Article XIII. We have never confessed that there is any other sacrament than baptism and the Supper.

Article XIV. We must honor the secular authorities with subjection, obedience, willingness, and taxes.

 


The above fourteen articles are extracted from the book called by the Waldenses, “The Spiritual Almanac,” and from the “Memoirs of George Morel.” Also 3 “Hist. of the Waldens.,” 1st part, 1st book, cap. 12, pages 43-48.

 

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Mission Boulevard Baptist Church Covenant

Thursday, September 23rd, 2010

Note to the Reader: This is a modern church covenant from an unaffiliated, local, visible, New Testament church. This covenant is presented for your consideration and comparison to other church covenants. — Paul W. Davis

 

Having been led, as we believe, by the Spirit of God, to receive the Lord Jesus Christ as our Saviour,

And on the profession of our faith, having been baptized in the name of the Father and of the Son, and of the Holy Ghost,

We do now, in the presence of God, angels and this assembly, most solemnly and joyfully enter into covenant with one another, as one body in Christ.

We therefore engage, by the aid of the Holy Spirit, to walk together in Christian love; to strive for the advancement of this church, in knowledge, holiness, and comfort;

To promote its prosperity and spirituality; to sustain its worship, ordinances, discipline, and doctrines;

To contribute cheerfully and regularly to the support of the ministry, the expenses of the church, the relief of the poor, and the spread of the gospel through all nations.

We also engage to maintain family and secret devotions; to religiously educate our children; to seek the salvation of our kindred and acquaintances;

To walk circumspectly in the world; to be just in our dealings, faithful in our engagements, and exemplary in our deportment;

To avoid all tattling, backbiting, and excessive anger; To abstain from the sale and use of intoxicating drinks as a beverage, and to be zealous in our efforts to advance the kingdom of our Saviour.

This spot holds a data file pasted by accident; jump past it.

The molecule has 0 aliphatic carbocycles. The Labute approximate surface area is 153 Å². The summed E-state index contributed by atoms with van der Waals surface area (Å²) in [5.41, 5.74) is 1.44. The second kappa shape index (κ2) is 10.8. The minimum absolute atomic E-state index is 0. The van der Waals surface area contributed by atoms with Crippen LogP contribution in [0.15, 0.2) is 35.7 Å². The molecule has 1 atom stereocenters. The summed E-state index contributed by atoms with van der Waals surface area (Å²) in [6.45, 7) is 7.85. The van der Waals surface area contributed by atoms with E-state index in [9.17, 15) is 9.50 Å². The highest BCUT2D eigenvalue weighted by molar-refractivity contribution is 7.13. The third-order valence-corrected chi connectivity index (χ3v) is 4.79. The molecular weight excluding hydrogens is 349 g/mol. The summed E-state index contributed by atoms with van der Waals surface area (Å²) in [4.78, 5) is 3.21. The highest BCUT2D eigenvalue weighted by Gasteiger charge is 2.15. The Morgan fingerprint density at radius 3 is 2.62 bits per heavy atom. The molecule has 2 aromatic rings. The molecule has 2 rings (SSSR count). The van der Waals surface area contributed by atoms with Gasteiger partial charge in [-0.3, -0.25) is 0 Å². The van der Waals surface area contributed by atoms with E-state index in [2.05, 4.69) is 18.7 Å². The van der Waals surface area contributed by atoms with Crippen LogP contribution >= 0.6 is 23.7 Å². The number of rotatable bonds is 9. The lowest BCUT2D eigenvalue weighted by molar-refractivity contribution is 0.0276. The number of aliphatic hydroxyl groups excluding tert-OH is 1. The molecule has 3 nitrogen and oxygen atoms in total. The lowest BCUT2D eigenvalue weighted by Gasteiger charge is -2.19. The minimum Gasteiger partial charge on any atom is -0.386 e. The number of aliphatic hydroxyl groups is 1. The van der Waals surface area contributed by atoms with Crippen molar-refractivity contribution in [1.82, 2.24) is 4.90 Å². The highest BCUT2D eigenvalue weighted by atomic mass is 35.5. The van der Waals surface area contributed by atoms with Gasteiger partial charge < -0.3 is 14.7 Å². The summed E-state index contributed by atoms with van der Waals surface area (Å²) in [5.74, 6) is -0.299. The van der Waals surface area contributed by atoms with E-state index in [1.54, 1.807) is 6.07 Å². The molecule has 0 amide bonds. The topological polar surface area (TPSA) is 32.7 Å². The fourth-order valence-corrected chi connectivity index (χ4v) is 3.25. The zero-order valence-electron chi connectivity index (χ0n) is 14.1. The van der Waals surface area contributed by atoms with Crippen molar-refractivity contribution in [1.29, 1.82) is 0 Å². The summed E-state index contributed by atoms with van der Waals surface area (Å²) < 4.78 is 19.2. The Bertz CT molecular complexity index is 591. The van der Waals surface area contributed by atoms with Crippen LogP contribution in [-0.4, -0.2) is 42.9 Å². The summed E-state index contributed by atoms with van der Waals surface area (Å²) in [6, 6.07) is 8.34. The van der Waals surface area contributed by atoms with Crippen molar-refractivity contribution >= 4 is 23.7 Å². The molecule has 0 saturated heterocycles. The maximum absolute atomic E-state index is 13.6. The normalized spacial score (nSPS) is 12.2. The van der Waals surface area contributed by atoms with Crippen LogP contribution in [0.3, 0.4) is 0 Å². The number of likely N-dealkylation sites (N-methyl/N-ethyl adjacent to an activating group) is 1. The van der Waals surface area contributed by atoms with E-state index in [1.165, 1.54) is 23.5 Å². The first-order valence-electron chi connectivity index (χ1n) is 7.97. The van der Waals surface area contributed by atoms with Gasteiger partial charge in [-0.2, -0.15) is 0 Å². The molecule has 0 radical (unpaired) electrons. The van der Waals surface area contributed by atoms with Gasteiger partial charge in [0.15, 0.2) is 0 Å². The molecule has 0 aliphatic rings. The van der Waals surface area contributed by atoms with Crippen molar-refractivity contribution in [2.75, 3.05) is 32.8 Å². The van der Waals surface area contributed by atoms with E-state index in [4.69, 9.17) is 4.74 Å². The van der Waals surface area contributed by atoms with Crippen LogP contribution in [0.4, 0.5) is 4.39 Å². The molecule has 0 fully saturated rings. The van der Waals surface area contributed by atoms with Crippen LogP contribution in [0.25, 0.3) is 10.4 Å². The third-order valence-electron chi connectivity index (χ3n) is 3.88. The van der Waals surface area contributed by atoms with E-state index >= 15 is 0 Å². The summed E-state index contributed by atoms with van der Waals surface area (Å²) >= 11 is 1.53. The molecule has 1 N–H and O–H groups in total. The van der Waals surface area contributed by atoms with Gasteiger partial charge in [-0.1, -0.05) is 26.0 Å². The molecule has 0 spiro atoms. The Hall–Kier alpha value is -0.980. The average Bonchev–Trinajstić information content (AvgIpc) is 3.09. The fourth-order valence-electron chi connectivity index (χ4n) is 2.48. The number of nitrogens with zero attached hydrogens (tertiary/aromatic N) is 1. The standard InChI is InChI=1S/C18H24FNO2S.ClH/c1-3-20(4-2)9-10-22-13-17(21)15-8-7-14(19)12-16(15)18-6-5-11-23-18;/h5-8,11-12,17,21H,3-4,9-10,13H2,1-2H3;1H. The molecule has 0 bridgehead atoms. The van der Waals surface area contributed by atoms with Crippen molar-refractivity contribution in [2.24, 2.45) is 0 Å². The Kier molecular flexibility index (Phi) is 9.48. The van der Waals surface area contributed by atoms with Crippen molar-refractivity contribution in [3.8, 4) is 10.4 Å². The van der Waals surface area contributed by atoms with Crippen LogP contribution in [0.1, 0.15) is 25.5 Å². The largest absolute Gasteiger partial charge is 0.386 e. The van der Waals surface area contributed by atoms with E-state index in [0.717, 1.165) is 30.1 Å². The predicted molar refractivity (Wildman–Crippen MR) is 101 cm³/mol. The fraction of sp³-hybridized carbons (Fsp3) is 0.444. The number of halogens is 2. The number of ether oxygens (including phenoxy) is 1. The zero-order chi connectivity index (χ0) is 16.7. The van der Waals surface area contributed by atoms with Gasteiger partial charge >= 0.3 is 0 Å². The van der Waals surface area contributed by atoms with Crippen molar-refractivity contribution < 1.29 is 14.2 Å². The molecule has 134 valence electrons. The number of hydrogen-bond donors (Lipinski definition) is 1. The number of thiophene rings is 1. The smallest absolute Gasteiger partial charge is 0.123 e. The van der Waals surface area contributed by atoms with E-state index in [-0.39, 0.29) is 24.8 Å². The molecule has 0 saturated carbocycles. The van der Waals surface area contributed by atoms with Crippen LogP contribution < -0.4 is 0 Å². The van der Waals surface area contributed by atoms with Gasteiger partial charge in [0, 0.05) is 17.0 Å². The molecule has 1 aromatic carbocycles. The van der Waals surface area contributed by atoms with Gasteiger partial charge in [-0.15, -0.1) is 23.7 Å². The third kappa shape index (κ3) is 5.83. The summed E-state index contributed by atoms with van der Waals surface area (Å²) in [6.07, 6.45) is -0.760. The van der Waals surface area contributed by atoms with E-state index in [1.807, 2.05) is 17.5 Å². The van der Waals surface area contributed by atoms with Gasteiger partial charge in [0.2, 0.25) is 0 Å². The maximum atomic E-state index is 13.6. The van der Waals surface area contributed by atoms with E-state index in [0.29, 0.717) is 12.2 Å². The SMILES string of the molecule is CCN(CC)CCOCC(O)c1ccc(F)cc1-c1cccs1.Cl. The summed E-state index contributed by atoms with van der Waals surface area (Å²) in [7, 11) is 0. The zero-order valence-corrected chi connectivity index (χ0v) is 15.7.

We further engage to watch over one another in brotherly love;

To remember each other in prayer;

to aid each other in sickness and distress;

to cultivate Christian sympathy in feeling and courtesy in speech;

To be slow to take offense, but always ready for reconciliation, and mindful of the rules of our Saviour to secure it without delay.

We moreover engage that we will be true to our calling here and will not leave unless called by the Holy Spirit to another ministry where we will, as soon as possible, unite with some other church, where we can carry out the spirit of this covenant and the principles of God’s Word.

Entered into by the charter members of Mission Boulevard Baptist Church during organizational services on October 27, 1975.

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Anti-Christ

Sunday, April 20th, 2008

Throughout most of the last 20 centuries, separate, independent, groups of Christians, generally labeled “ana-baptist” and specifically called Paulicans, Novatians, Donatists, Henricans, Waldenses, Albigenses, Bogomils, Lollards, and many other less complimentary names, have been persecuted for holding fast the specific teachings of the New Testament. They consistently held the New Testament church to be a local, visible, autonomous body of believers covenanted together to serve their Lord and Savior. For this, they were horribly persecuted by their opponents. The fiercest of these opponents was not the pagans that they invariably lived among. Rather, it was a church that called itself “Christian” — the Catholic Church. Its head, the Pope, was declared to be the vicar of Christ by their own councils. In so doing, he became Anti-Christ. They shut up the Bible to the “common” man declaring that it would “only cause confusion,” and then proceeded to warp and twist the doctrines to insure that their followers have no chance for salvation. The list of the sins of this horrid institution are so numerous as to almost defy cataloging. Yet, the Pope is honored by the governments of today.

My how we have forgotten history!

So we will remember, the following is from J.M. Carroll’s Trail of Blood. This excerpt briefly details the falling away that led to the formation of the Catholic Church and it’s ungodly head. Many more works, such as The Martyrs Mirror, and A History of the Baptists detail it more completely.

From The Trail of Blood . . .

“During the first three centuries, congregations all over the East subsisted in separate independent bodies, unsupported by government and consequently without any secular power over one another. All this time they were baptized churches, and though all the fathers of the first four ages, down to Jerome (A.D. 370), were of Greece, Syria and Africa, and though they give great numbers of histories of the baptism of adults, yet there is not one of the baptism of a child till the year 370.” (Compendium of Baptist History, Shackelford, p. 43; Vedder, p. 50; Christian, p, 31; Orchard, p. 50, etc.)

7. Let it be remembered that changes like these here mentioned were not made in a day, nor even within a year. They came about slowly and never within all the churches. Some of the churches vigorously repudiated them. So much so that in A.D. 251, the loyal churches declared non-fellowship for those churches which accepted and practiced these errors. And thus came about the first real official separation among the churches.